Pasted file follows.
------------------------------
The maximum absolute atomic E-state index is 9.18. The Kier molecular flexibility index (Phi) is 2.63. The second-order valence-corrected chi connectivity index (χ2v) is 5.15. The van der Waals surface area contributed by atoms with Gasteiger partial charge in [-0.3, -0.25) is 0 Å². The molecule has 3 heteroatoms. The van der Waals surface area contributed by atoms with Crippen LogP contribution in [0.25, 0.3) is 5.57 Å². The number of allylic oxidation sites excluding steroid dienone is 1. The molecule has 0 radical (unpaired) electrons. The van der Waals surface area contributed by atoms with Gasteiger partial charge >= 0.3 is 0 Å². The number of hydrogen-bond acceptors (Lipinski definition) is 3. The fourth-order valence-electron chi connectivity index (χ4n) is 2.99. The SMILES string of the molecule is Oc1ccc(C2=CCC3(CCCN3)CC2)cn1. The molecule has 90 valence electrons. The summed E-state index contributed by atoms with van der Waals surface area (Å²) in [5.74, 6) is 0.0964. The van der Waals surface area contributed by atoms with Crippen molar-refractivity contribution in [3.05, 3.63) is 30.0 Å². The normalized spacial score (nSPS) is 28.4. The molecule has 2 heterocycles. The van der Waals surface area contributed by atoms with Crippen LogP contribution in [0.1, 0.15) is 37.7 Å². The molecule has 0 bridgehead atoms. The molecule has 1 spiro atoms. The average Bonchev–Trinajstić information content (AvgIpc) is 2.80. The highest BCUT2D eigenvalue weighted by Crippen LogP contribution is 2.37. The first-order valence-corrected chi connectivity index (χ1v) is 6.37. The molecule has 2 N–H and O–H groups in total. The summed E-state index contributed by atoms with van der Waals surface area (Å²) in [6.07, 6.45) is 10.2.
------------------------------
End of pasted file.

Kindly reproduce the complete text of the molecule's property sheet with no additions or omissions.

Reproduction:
The maximum absolute atomic E-state index is 9.18. The Kier molecular flexibility index (Phi) is 2.63. The second-order valence-corrected chi connectivity index (χ2v) is 5.15. The van der Waals surface area contributed by atoms with Gasteiger partial charge in [-0.3, -0.25) is 0 Å². The molecule has 3 heteroatoms. The van der Waals surface area contributed by atoms with Crippen LogP contribution in [0.25, 0.3) is 5.57 Å². The number of allylic oxidation sites excluding steroid dienone is 1. The molecule has 0 radical (unpaired) electrons. The van der Waals surface area contributed by atoms with Gasteiger partial charge >= 0.3 is 0 Å². The number of hydrogen-bond acceptors (Lipinski definition) is 3. The fourth-order valence-electron chi connectivity index (χ4n) is 2.99. The SMILES string of the molecule is Oc1ccc(C2=CCC3(CCCN3)CC2)cn1. The molecule has 90 valence electrons. The summed E-state index contributed by atoms with van der Waals surface area (Å²) in [5.74, 6) is 0.0964. The van der Waals surface area contributed by atoms with Crippen molar-refractivity contribution in [3.05, 3.63) is 30.0 Å². The normalized spacial score (nSPS) is 28.4. The molecule has 2 heterocycles. The van der Waals surface area contributed by atoms with Crippen LogP contribution in [0.1, 0.15) is 37.7 Å². The molecule has 0 bridgehead atoms. The molecule has 1 spiro atoms. The average Bonchev–Trinajstić information content (AvgIpc) is 2.80. The highest BCUT2D eigenvalue weighted by Crippen LogP contribution is 2.37. The first-order valence-corrected chi connectivity index (χ1v) is 6.37. The molecule has 2 N–H and O–H groups in total. The summed E-state index contributed by atoms with van der Waals surface area (Å²) in [6.07, 6.45) is 10.2.